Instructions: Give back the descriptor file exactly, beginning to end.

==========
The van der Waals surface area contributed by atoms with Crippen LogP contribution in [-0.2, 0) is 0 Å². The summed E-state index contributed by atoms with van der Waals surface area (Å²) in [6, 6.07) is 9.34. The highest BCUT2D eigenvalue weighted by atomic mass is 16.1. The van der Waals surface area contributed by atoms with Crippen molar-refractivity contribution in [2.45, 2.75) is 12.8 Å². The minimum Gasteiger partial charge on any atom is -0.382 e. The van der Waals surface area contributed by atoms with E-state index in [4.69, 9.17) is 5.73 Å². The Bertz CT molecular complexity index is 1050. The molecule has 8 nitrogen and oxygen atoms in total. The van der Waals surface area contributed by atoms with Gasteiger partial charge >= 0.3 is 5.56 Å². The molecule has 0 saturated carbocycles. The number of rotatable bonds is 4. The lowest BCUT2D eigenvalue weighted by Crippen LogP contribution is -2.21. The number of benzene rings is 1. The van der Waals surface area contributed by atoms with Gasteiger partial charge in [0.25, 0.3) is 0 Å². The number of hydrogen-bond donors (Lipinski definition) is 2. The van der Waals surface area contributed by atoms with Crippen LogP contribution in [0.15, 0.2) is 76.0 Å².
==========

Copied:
The van der Waals surface area contributed by atoms with Crippen LogP contribution in [-0.2, 0) is 0 Å². The summed E-state index contributed by atoms with van der Waals surface area (Å²) in [6, 6.07) is 9.34. The highest BCUT2D eigenvalue weighted by atomic mass is 16.1. The van der Waals surface area contributed by atoms with Crippen molar-refractivity contribution in [2.45, 2.75) is 12.8 Å². The minimum Gasteiger partial charge on any atom is -0.382 e. The van der Waals surface area contributed by atoms with E-state index in [4.69, 9.17) is 5.73 Å². The Bertz CT molecular complexity index is 1050. The molecule has 8 nitrogen and oxygen atoms in total. The van der Waals surface area contributed by atoms with Gasteiger partial charge >= 0.3 is 5.56 Å². The molecule has 0 saturated carbocycles. The number of rotatable bonds is 4. The lowest BCUT2D eigenvalue weighted by Crippen LogP contribution is -2.21. The number of benzene rings is 1. The van der Waals surface area contributed by atoms with Gasteiger partial charge in [0.25, 0.3) is 0 Å². The number of hydrogen-bond donors (Lipinski definition) is 2. The van der Waals surface area contributed by atoms with Crippen LogP contribution in [0.15, 0.2) is 76.0 Å².